one way that I might know the answer to my prepetual question of why.
Why does anything exist at all. You see, I never cared all that much
about god. I didn't have any interest in what his plans were for me or
for the whole of creation. I didn't even care a thing about who I
was. Well, ok, maybe a little bit. I simply wanted to know why is
there anything at all.
I, like many folk, have had a goodly share of
mystical/spiritual/strange things happen to me in my life. As fantasic
and enjoyable as most of those experiences were/are, none of them
provided the answer to my little question.
The last go around of seeking was actually the last go around. Seeking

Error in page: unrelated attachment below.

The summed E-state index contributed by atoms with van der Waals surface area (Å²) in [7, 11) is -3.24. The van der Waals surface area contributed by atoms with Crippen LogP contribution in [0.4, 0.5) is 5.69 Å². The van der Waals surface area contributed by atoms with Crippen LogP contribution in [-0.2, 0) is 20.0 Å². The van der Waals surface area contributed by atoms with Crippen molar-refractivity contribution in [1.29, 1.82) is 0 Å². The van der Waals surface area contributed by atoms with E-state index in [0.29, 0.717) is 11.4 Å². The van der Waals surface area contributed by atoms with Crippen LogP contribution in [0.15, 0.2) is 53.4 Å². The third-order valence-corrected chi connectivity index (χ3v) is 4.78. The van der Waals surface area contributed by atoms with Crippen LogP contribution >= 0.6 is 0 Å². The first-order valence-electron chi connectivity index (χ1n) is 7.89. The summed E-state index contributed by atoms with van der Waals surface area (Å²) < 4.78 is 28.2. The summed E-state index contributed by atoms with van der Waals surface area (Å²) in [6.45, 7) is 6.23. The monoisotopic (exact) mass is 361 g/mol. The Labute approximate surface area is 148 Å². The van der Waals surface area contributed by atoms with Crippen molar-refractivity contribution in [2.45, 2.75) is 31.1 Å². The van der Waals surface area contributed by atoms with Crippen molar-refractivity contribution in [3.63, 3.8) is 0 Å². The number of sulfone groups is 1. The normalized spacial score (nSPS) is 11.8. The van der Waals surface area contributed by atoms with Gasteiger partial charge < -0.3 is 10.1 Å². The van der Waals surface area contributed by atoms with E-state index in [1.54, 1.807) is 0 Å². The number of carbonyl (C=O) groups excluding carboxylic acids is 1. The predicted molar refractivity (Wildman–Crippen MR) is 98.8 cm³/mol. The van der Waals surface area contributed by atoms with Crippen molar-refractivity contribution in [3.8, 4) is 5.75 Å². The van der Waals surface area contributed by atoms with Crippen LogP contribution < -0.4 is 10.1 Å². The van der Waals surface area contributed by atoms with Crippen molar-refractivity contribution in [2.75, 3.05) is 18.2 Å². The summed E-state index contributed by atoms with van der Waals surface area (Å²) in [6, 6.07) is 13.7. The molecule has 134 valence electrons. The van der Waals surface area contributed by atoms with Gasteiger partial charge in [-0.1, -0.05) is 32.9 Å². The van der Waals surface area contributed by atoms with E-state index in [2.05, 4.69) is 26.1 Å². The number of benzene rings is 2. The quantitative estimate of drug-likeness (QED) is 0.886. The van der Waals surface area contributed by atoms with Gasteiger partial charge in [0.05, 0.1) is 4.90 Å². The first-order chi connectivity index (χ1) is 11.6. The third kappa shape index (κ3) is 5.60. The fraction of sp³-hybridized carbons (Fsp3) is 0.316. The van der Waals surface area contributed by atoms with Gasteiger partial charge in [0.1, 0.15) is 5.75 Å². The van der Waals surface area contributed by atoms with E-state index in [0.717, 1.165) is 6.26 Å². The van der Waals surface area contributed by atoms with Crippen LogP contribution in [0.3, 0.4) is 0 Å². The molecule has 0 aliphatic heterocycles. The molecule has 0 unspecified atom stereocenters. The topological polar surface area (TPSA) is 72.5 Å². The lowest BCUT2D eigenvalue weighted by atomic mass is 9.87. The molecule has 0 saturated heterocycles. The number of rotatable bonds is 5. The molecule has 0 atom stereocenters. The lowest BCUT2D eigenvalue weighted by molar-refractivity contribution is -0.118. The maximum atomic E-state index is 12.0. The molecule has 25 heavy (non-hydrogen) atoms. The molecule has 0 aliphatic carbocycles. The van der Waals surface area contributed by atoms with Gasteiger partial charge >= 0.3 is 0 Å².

ended, period. The answer came. It wasn't intellectual. It wasn't
emotional. It wasn't dry.
It wasn't blissful/happy making. And it wasn't without joy.
The answer had no purpose - it was purpose itself. And it remains so
and is so for everyone. This purpose is life itself - existing for no
other reason than it can. It exists for the sheer beauty of it all.
The simple mechanism of awareness we often refer to as conciousness is
the same exact awareness that permeates the entire universe and all
the dimensions thereof.
Talking about it this way may seem to be a little banal and to be
alomost trivializing the whole thing. Zen masters often kid each other
about 'saying two words and spoiling the whole thing.'
Ah! Well, there is a peace that passeth all understanding.
And it feels real good too!
loveya - michael